Libraries can also serve as spaces to fill programmatic or service gaps that may exist on campus. For example, library facilities provide the opportunity to connect the dots by offering smaller-scale programs such as maker spaces, AR/VR/AI labs, or editing and recording studios to allow students to try something new before transitioning to a more robust offering elsewhere on campus. They are also natural spaces to infuse student engagement and well-being. The way new or existing space is optimized can create opportunities for this desired engagement.

University of Nebraska, Dinsdale Family Learning Commons in Lincoln, NE. Photo by William Hess.

As core collections transition from physical to digital, special collections expand as a differentiator for many institutions. Special collections, such as artifacts and traveling exhibits, often drive infrastructure decisions. Most of these collections have specific mechanical and electrical system requirements for relative humidity and temperature beyond what’s currently in place in an older library building. Updated systems must be considered to protect and preserve these priceless pieces.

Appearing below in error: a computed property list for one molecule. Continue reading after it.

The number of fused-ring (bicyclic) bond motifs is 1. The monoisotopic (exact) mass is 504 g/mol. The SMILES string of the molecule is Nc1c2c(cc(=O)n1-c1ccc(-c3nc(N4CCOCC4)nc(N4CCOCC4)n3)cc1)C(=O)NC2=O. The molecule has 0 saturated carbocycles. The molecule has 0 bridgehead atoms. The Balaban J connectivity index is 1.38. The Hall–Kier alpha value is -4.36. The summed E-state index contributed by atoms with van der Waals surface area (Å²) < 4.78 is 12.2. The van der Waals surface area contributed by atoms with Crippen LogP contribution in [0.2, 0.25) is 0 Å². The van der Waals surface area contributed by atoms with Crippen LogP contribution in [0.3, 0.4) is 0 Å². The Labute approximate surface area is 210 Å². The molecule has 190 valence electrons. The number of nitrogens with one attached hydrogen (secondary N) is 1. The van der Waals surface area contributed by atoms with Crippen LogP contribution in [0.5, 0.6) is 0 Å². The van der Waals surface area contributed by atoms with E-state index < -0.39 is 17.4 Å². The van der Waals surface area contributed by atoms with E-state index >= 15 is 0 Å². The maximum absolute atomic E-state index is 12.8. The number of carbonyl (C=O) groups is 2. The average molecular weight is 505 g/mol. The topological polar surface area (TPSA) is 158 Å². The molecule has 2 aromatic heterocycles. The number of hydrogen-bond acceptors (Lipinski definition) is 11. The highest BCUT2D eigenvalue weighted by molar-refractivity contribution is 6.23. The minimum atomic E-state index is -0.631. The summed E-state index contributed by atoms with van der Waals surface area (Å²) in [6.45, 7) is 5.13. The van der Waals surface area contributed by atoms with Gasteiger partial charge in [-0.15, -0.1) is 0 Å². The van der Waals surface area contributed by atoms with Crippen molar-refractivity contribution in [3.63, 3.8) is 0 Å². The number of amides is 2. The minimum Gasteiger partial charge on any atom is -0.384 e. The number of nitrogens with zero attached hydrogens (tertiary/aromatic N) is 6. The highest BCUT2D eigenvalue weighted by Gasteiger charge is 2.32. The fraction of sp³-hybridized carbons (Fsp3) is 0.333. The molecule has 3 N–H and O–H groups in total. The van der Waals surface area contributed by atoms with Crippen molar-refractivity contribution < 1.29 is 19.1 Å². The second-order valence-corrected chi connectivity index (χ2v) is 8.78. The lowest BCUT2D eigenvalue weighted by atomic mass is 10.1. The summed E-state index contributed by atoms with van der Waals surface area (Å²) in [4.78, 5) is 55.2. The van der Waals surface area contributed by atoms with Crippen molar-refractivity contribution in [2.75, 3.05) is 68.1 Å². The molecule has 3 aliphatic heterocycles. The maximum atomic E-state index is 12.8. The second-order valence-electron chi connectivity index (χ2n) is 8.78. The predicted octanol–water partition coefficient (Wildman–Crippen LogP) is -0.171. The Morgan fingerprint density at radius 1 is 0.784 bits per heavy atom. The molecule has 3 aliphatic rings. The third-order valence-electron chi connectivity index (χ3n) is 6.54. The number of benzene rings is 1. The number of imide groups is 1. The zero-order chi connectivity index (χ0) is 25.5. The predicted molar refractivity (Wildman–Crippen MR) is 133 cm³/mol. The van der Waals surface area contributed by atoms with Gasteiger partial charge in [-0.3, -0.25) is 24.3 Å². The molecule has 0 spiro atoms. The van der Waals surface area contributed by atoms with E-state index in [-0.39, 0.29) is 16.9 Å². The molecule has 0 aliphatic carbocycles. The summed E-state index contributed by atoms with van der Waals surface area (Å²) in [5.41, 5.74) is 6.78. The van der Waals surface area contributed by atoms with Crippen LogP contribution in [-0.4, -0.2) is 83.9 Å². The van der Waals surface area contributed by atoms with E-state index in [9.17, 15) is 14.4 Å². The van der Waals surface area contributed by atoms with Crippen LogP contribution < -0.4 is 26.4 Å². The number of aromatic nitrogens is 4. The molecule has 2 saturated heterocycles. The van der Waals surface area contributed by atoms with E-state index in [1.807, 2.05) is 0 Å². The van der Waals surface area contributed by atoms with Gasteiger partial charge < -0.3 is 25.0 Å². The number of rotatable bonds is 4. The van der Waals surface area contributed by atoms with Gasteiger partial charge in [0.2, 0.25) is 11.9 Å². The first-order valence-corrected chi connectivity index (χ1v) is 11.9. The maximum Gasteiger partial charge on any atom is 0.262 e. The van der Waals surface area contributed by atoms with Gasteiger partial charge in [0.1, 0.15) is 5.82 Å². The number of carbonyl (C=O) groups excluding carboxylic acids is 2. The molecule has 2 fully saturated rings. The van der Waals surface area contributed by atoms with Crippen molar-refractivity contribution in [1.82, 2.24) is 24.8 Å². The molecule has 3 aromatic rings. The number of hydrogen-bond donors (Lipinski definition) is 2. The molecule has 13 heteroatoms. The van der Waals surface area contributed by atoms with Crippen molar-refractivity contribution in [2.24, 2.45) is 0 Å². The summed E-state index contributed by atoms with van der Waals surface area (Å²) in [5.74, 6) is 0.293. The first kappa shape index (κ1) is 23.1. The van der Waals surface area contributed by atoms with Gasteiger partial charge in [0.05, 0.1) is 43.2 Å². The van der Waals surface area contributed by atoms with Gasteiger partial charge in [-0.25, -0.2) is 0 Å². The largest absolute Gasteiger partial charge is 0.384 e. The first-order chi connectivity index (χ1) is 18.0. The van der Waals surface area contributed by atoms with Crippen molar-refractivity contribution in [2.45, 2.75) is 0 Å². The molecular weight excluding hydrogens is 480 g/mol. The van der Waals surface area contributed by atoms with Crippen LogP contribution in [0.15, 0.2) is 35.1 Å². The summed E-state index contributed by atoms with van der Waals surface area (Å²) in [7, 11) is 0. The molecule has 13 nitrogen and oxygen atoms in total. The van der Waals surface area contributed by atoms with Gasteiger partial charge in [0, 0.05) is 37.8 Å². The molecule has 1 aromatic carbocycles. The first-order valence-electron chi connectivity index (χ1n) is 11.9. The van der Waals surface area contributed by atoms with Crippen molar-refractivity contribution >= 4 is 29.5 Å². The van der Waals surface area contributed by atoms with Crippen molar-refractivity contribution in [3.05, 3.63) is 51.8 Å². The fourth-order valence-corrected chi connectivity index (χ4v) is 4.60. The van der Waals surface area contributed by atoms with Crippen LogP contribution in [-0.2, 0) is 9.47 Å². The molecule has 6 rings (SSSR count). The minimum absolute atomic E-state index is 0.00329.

Georgetown University, Lauinger Library Special Collections in Washington, D.C. Photo by Nicholas Donner.

The Next Chapter

A library is the heart and soul of a campus. And as designers, it’s our responsibility to embrace a library’s history, respect its past, and seamlessly create an environment that will serve student populations for the next 100 years. The evolution of the academic library transforms a house of books where people consumed information into a vibrant environment where people gather to generate knowledge.

Learn more about our work about equitable access to campus resources.

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Gretchen Holy
Connect with me to start a conversation ➔ Gretchen Holy, Interiors Leader